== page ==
The positive effects for cat owners

We can learn a lot from the self-healing effect of purring and benefit from it ourselves. That doesn’t only go for those with muscle tension or bone or joint problems. What’s more, the soothing purring sound releases happy hormones in our bodies and has the same calming and relaxing effect on us humans as it does for our feline friends. Having a purring cat on your lap or in your bed doesn’t only help you feel happier, it also simultaneously lowers blood pressure, reduces symptoms of stress and is a remedy for insomnia.

How do cats make that purring sound?

The effect of purring is undoubtedly noteworthy, but how do cats actually produce this continuous hum? How do they make their whole body vibrate without straining or audibly drawing breath? Many scientists have pondered this question but to this day the mystery hasn’t fully been solved. Many researchers believe that the sound comes from the laryngeal muscles which open and close the glottis, while others believe that the hard, inflexible tongue bone which connects the tongue to the cranial bone is principally responsible for this steady humming. Others still suspect that flaps of skin near the vocal cords (false vocal cords) or even the main artery play a role in making this noise. At least the latter seems to have been disproved nowadays. According to current research, purring involves a resonance effect which probably occurs when the vocal cords are struck.

Why cats purr

Only cats can really purr

In fact, cats can purr while breathing in and out and this differentiates them in a certain way from most mammals who, like humans, can only produce sounds when breathing out. Purring is reserved only for cats. Besides domestic cats, lynxes, ocelots, pumas and cheetahs can all purr, whereas large cats like tigers, leopards or lions sometimes make short purring sounds when breathing out but they can’t do so continuously.

In any case, accurate tests have shown that the steady purring that cats do while simultaneously breathing in differs a little to that produced whilst breathing out. When breathing in, the purring sound has a frequency of 27-40 Hertz, so it is shorter and louder, while purring while breathing out has a frequency of 16-28 Hertz and is somewhat quieter and longer. That said, these subtle nuances are undetectable to the human ear. We hear our cats’ purrs as a long, constant hum which these creatures can effortlessly hold for several minutes.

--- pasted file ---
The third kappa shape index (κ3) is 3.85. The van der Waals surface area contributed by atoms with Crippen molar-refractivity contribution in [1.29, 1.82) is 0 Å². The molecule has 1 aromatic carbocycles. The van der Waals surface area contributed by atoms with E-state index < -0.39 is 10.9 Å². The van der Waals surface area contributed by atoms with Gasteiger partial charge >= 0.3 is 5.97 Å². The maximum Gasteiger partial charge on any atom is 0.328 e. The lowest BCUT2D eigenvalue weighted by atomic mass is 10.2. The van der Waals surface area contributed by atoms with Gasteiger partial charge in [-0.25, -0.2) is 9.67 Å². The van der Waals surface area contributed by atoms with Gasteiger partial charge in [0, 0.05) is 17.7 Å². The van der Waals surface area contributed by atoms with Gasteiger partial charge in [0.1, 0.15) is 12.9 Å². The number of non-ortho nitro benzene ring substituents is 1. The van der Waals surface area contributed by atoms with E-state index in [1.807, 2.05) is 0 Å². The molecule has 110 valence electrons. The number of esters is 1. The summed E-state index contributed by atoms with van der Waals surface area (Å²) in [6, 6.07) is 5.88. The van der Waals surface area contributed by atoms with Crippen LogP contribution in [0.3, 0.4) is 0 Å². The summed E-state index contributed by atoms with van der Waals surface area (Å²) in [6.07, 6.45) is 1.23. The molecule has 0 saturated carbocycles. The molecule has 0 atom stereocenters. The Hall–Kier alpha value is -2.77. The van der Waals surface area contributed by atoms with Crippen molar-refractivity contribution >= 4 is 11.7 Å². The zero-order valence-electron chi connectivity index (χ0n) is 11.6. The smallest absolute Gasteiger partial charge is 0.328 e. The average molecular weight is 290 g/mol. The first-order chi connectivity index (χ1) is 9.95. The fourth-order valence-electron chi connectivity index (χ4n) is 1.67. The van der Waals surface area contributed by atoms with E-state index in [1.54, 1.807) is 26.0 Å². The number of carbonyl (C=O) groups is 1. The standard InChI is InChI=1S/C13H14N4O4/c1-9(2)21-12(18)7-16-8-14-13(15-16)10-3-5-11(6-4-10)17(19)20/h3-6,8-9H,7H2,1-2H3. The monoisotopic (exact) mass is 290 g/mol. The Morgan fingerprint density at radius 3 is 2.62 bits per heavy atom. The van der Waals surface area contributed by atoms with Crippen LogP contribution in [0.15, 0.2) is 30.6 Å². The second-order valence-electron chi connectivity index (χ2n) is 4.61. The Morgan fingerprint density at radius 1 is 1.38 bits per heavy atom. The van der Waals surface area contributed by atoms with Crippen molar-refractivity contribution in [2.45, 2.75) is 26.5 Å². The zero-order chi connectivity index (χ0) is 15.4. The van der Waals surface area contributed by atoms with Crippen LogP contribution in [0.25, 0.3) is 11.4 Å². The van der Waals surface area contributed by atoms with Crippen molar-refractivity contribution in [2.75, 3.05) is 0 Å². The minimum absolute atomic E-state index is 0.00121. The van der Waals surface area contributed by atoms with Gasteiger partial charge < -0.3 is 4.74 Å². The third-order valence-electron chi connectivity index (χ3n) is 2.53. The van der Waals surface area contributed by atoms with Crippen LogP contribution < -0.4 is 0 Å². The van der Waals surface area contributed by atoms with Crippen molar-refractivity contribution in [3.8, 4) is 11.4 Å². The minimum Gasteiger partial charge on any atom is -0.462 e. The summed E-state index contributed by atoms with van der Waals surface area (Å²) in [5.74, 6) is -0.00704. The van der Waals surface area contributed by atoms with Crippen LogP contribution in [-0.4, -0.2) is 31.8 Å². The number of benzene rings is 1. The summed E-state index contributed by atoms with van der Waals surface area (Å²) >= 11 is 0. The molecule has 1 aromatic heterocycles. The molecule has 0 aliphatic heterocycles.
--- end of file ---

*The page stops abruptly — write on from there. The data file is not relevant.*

Purring must be learned

Although it may sound easy, purring actually requires lots of physical effort. Even though kittens who are only a few hours old can purr while searching for their mother’s milk, it takes a while for the babies to sound just like mum and dad. It is worth the effort for the growing kittens because purring is ultimately extremely beneficial for the mind, as well as for the muscles and the bones. In contrast to meowing, which cats use exclusively to communicate with us humans, cats purr whether they are around humans or not. A lynx on its own purrs just the same as a domestic family cat.

Has your cat already purred today?

How nice it is that we humans can benefit from our cats’ purring despite our mental and physical inability to produce such a sound ourselves that has this relaxing effect. The calming effect of purring is contagious for us humans as well as for other cats. Having a purring cat next to us on the sofa lowers our blood pressure, we become calmer and more relaxed and leave all daily stress behind us for a moment.

So, what are you waiting for? Go and get your cat, put it on your lap and start stroking! You will sense the purring conjuring a smile to your lips as the stresses of the day fall away.